Give up wheat, dairy, alcohol, and processed sugar  

Most people cannot properly digest wheat or dairy, even if not lactose intolerant or celiac. When someone with an intolerance eats these foods, undigested particles remain in the gut and scratch along the surface of the intestinal lining, causing inflammation and the opening of intestinal pores. Add processed sugar and alcohol to the equation, and you’ve got a breeding ground for yeast. YUK!  This yeast then enters through the inflamed intestinal lining into the bloodstream, causing the white blood cells—normally responsible for defending us from disease—to freak out and attack our bodies rather than protect us against sickness. Taking out these foods is the first step towards healing the gut.

Probiotics

Now that you’ve cut out the food culprits, it’s time to fight off the yeast that have fed off these foods for years and to restore the good bacteria to your gut. This is where a high quality probiotic comes into play. For my first couple of months, I used metagenics probiotic powder. It’s expensive, but it does the trick, and I was able to switch to a more affordable one for maintenance as my symptoms subsided.

 

L-Glutamine

L-glutamine is an amino acid that is often used by body builders to help with recovery. However, in small doses and on an empty stomach, it also helps to rebuild the intestinal lining. I took a half of a teaspoon of l-glutamine along with my probiotic upon waking and going to sleep.

 

N-Acetyl-Cysteine (NAC)

Like L-Glutamine, NAC is an amino acid, which helps with tissue formation. In addition to this, studies have shown that those with vitiligo tend to have lower levels of glutathione, which NAC can help supplement. Aside from vitiligo treatment, NAC has tons of benefits, including increasing immunity and thinning out mucus. When my vitiligo improved, my nutritionist claimed that taking the NAC probably did the most to help.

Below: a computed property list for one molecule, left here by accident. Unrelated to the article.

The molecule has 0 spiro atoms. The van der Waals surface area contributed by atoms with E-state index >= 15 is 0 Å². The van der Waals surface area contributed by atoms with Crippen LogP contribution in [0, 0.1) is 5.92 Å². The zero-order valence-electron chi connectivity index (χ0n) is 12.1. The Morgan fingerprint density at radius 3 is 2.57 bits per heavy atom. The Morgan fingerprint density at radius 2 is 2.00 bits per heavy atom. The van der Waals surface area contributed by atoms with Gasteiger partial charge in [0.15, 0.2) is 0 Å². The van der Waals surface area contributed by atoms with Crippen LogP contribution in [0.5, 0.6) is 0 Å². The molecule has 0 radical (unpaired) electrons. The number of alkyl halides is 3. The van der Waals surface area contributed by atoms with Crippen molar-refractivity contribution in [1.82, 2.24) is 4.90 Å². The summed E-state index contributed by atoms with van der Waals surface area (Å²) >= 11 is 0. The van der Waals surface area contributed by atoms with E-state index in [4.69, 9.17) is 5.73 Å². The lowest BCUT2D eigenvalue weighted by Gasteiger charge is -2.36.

B12

 While not everyone has a b12 deficiency, studies have connected vitiligo with low B12 levels. If you are vegetarian, you want to make sure that you are taking a B12 supplement.  Make sure to take it in a dissolvable sublingual form, as it can be destroyed by stomach acid otherwise.

 

Sunlight

Once you start taking all of these supplements and changing your dietary regimen, your body will be better able to absorb the sun’s rays and the vitamin d that is essential to re-pigmentation. I first noticed a stark change in my vitiligo when I was on summer vacation in Toronto, where my friend and I explored the city by bike. It was a sunny day, and by the end of it, I was worried that I would have gotten a blotchy, uneven tan that would require me to put on pounds of specialized dermatologic makeup. When we got back to our hostel, I looked in the mirror and was ecstatic to see that I had gotten a normal tan! We took this picture that same day—with no makeup! Check out that spotless forehead!

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August 2011

 

Reduce Stress

I know, I know. It’s easier said that done. When I was told that my vitiligo was exacerbated by stress, I thought, “Great. Not only am I stressed, now I’m stressed about being stressed which just makes me more stressed!” My best tip for this is to buy some makeup and forget about it. Dermablend actually does a pretty good job of covering it up. Make all the necessary dietary changes, but let your skin be your second reason for making dietary changes—otherwise you will simply obsess over it; at least I know I would.